My Scheduled Cesarean Section


This article is part of an editorial series, “Stork Stories,” brought to you by Fort Worth Moms. Join our subscriber list so you don’t miss a moment of “Stork Stories” and all Fort Worth Moms has to offer throughout the year.

To say I failed to plan for the birth of my first child is a giant understatement. I gave zero thought to how I planned to get a watermelon-sized baby out of a grape-sized space. Some might say my failure to “visualize the birth plan” was the reason it didn’t go according to said non-existent plan, but I tend to think my body never had any intentions of getting that baby out the old-fashioned way. 

After being induced at just past 41 weeks, I spent roughly 36 hours in labor, only to advance about four inches. Baby’s heart rate started to become erratic, and my doctor came in and said with great compassion, “It looks like the little guy is starting to have a hard time; I think it’s wise to do a Cesarean within the next 30 minutes. I can give you two a moment to discuss privately if you like.” My response? “Why? We don’t need to discuss it. Get the kid out now. Let’s do this!”  

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Right or wrong, or perhaps just a highly personal and individual decision, I have no emotional or moral attachment to how my babies are delivered. For our second son, I schedule a Cesarean section at 39 weeks, and let me tell you — I’ll take that option over and over again.  

Some women deliver via cesarean.

Emergency Cesareans Aren’t the Same

My first C-section was technically an emergency surgery. The medication required was pushed rapidly, and my body didn’t react well. I began shaking and shivering uncontrollably and was extremely nauseous. I threw up several times, and that, combined with being in labor for so long, not eating, and the lack of sleep, left me extremely weak. I couldn’t hold my first son after birth.

It was hospital policy for the mother to hold the baby as she is wheeled out of the surgical room, and they had to place my son between my legs. It took almost 40 minutes to muster the strength to hold and nurse our baby for the first time.

Our wise and attentive delivery nurse noticed he had become lethargic by that time. She leaped into action, and ultimately our newborn baby spent eight days in the NICU. It was hardly how we expected to live the first week of our new lives as parents.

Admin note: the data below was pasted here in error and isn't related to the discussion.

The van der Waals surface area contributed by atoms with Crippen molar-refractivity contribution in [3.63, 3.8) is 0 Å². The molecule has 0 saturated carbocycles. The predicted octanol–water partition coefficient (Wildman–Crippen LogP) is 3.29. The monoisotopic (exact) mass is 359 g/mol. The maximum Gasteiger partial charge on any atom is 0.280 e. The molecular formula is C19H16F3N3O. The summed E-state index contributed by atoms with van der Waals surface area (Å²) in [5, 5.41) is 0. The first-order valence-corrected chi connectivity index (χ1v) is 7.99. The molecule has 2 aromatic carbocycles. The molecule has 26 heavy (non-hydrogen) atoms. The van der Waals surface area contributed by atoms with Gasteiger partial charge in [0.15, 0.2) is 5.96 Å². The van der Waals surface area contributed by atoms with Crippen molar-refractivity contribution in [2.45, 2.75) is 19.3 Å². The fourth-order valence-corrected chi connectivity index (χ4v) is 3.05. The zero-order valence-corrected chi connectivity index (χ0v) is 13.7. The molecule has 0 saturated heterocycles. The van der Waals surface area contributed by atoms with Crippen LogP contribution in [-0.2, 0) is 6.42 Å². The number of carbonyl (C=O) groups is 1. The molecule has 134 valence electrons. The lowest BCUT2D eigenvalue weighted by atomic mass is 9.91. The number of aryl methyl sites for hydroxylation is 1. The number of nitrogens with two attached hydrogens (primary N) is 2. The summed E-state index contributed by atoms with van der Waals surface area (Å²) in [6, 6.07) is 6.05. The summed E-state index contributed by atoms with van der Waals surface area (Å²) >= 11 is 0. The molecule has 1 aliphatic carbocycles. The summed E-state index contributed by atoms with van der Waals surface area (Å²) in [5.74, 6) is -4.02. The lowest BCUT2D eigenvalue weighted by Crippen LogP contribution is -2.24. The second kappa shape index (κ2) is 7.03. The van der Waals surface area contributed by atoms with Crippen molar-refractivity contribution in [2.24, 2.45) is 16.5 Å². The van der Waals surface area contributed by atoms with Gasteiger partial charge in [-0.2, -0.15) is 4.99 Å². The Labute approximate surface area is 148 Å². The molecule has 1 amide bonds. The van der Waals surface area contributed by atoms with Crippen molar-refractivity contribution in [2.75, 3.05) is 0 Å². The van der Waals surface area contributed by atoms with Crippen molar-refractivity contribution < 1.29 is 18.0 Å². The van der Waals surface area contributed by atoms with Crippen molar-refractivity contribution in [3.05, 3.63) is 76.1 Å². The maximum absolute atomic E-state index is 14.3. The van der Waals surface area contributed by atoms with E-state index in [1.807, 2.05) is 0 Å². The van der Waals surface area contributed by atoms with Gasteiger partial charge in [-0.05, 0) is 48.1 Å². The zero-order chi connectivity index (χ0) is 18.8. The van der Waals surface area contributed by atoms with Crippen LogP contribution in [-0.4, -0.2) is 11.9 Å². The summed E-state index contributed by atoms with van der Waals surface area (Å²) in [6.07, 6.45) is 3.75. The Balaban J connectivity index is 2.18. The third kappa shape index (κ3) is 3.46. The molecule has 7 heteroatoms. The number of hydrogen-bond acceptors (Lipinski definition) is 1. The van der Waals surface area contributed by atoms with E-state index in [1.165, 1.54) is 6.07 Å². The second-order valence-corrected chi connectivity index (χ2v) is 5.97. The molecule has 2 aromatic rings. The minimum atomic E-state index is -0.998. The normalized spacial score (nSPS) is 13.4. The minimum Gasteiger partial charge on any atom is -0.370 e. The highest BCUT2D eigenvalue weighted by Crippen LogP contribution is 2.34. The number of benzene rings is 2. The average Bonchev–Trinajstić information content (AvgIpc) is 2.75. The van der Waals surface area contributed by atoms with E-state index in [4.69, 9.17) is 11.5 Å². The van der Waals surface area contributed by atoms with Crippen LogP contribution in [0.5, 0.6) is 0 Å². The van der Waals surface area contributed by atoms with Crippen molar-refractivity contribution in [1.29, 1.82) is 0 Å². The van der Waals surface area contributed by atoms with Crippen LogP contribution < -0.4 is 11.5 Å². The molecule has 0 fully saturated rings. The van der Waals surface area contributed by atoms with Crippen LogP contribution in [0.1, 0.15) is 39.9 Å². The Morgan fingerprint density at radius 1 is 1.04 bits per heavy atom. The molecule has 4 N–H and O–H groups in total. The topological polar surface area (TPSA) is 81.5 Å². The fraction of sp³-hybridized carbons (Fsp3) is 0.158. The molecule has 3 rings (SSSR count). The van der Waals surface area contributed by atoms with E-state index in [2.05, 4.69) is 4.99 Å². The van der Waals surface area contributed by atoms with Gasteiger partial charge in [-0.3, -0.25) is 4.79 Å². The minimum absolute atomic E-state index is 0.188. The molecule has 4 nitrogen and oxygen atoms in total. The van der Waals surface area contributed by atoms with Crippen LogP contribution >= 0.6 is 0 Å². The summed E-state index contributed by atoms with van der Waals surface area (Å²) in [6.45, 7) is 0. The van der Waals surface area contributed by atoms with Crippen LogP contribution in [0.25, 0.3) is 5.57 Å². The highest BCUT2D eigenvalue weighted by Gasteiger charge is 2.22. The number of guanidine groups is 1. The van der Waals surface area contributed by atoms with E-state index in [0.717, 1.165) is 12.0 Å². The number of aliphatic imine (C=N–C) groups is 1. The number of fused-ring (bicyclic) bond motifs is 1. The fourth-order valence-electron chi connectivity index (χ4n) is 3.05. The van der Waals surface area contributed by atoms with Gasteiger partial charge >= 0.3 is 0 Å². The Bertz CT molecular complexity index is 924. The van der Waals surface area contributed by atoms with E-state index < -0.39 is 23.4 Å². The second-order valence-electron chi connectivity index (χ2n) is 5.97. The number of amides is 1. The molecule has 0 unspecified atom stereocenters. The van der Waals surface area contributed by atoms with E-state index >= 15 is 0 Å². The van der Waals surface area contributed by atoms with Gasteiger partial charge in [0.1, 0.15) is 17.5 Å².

Fort Worth Moms shares birth stories in its editorial series, Stork Stories.Schedule Birth like a Nail Appointment

When my doctor suggested scheduling the birth of our second son becuase it was so close to the first, I agreed immediately. It just made sense. Why take on extra risk when I cared so little about my delivery type? 

We looked at the calendar and chose the date. I chose a Monday because I wanted to ensure I had a weekday care team. 

My first delivery fell on a weekend, and the nursing staff operated on a skeleton crew. I learned later there were lots of comfort services I should have been offered, but they were overlooked. Things like pain medication for my incision or a heating pad for the air that inevitably gets trapped in the body and works its way up into the shoulders, causing extreme pain, for example.  

The Friday before delivery day, I went to the hospital and filled out all my paperwork. I received a detailed cost breakdown and knew exactly how much the surgery would cost and what my insurance would pay ahead of time. The nurses asked me lots of questions about how I wanted my birth to go. 

Did I want to do skin-to-skin? Yes. Did I want the baby cleaned off or handed to me immediately? Ew, clean him off, please. Did I want the goop spread all over his eyes? Sure, I’m not a doctor. Would I like a clear curtain and a mirror to see the surgical process? Umm, no. My husband will be all up in there taking photos anyways. Most important, I spoke with the anesthesiologist about my concerns.

He took the time to explain why my body reacted the way it did the first time and the measures he would take this time to make sure that didn’t happen again. I felt feeling confident, informed, and in control of the experience.  

That weekend I got my nails done, and I attended a wedding. I went on a date with my husband and spent one-on-one time with my 18-month-old. I let family members know who could come to the hospital and let friends know who should bring the champagne and sushi.

>> RECOMMENDED RESOURCE :: Guide to Pregnancy & Birth :: Birthing Locations, Doulas, Midwives, OB/Gyn Doctors, and Other Resources <<

That Monday morning, I walked into the hospital with confidence. There was a brief moment of panic when I realized I didn’t have the pain level required to actually look forward to a needle the size of a Slurpee straw stuck in my back, but I managed just fine. My husband and I laughed and joked with our doctor, and best of all, I was alert and strong enough to be in the moment and experience our son’s birth. I held him, he nursed right way, and he stayed with us in the room until I was discharged the next afternoon.  

The Goal Is a Healthy Baby

I don’t value one delivery method over another, but that doesn’t mean I don’t prefer one experience over another. Both my sons were born via Cesarean, and if the goal of delivery is a healthy baby — and it is — then the goal was ultimately met for both deliveries. However, the experience of an emergency C-section compared to a scheduled C-section was very different. I prefer the latter.  


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